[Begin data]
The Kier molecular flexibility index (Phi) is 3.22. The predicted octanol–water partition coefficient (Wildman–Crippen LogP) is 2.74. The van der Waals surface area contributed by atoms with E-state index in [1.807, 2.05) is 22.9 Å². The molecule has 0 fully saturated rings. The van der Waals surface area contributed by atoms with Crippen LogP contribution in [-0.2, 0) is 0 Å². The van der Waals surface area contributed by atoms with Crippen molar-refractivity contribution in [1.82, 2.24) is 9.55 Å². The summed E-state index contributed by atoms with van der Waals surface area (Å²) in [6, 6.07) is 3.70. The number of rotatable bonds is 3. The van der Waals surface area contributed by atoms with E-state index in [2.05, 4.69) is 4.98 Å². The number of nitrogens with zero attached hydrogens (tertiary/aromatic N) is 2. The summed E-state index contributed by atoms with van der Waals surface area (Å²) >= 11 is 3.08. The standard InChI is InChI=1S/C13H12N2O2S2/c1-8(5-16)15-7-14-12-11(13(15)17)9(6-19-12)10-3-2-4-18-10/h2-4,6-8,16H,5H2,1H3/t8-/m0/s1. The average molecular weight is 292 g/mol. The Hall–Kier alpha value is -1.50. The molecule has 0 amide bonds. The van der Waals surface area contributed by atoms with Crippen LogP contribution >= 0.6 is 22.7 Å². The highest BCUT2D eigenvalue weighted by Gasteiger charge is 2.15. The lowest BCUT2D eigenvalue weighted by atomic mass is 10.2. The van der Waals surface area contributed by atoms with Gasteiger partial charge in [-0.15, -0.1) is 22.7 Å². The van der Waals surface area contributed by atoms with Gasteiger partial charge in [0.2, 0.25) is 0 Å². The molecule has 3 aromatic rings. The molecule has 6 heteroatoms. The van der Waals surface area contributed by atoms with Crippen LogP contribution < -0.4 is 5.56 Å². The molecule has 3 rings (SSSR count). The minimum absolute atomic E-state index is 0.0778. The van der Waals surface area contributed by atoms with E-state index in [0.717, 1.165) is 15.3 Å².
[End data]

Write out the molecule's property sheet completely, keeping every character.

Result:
The Kier molecular flexibility index (Phi) is 3.22. The predicted octanol–water partition coefficient (Wildman–Crippen LogP) is 2.74. The van der Waals surface area contributed by atoms with E-state index in [1.807, 2.05) is 22.9 Å². The molecule has 0 fully saturated rings. The van der Waals surface area contributed by atoms with Crippen LogP contribution in [-0.2, 0) is 0 Å². The van der Waals surface area contributed by atoms with Crippen molar-refractivity contribution in [1.82, 2.24) is 9.55 Å². The summed E-state index contributed by atoms with van der Waals surface area (Å²) in [6, 6.07) is 3.70. The number of rotatable bonds is 3. The van der Waals surface area contributed by atoms with E-state index in [2.05, 4.69) is 4.98 Å². The number of nitrogens with zero attached hydrogens (tertiary/aromatic N) is 2. The summed E-state index contributed by atoms with van der Waals surface area (Å²) >= 11 is 3.08. The standard InChI is InChI=1S/C13H12N2O2S2/c1-8(5-16)15-7-14-12-11(13(15)17)9(6-19-12)10-3-2-4-18-10/h2-4,6-8,16H,5H2,1H3/t8-/m0/s1. The average molecular weight is 292 g/mol. The Hall–Kier alpha value is -1.50. The molecule has 0 amide bonds. The van der Waals surface area contributed by atoms with Crippen LogP contribution >= 0.6 is 22.7 Å². The highest BCUT2D eigenvalue weighted by Gasteiger charge is 2.15. The lowest BCUT2D eigenvalue weighted by atomic mass is 10.2. The van der Waals surface area contributed by atoms with Gasteiger partial charge in [-0.15, -0.1) is 22.7 Å². The van der Waals surface area contributed by atoms with Gasteiger partial charge in [0.2, 0.25) is 0 Å². The molecule has 3 aromatic rings. The molecule has 6 heteroatoms. The van der Waals surface area contributed by atoms with Crippen LogP contribution < -0.4 is 5.56 Å². The molecule has 3 rings (SSSR count). The minimum absolute atomic E-state index is 0.0778. The van der Waals surface area contributed by atoms with E-state index in [0.717, 1.165) is 15.3 Å².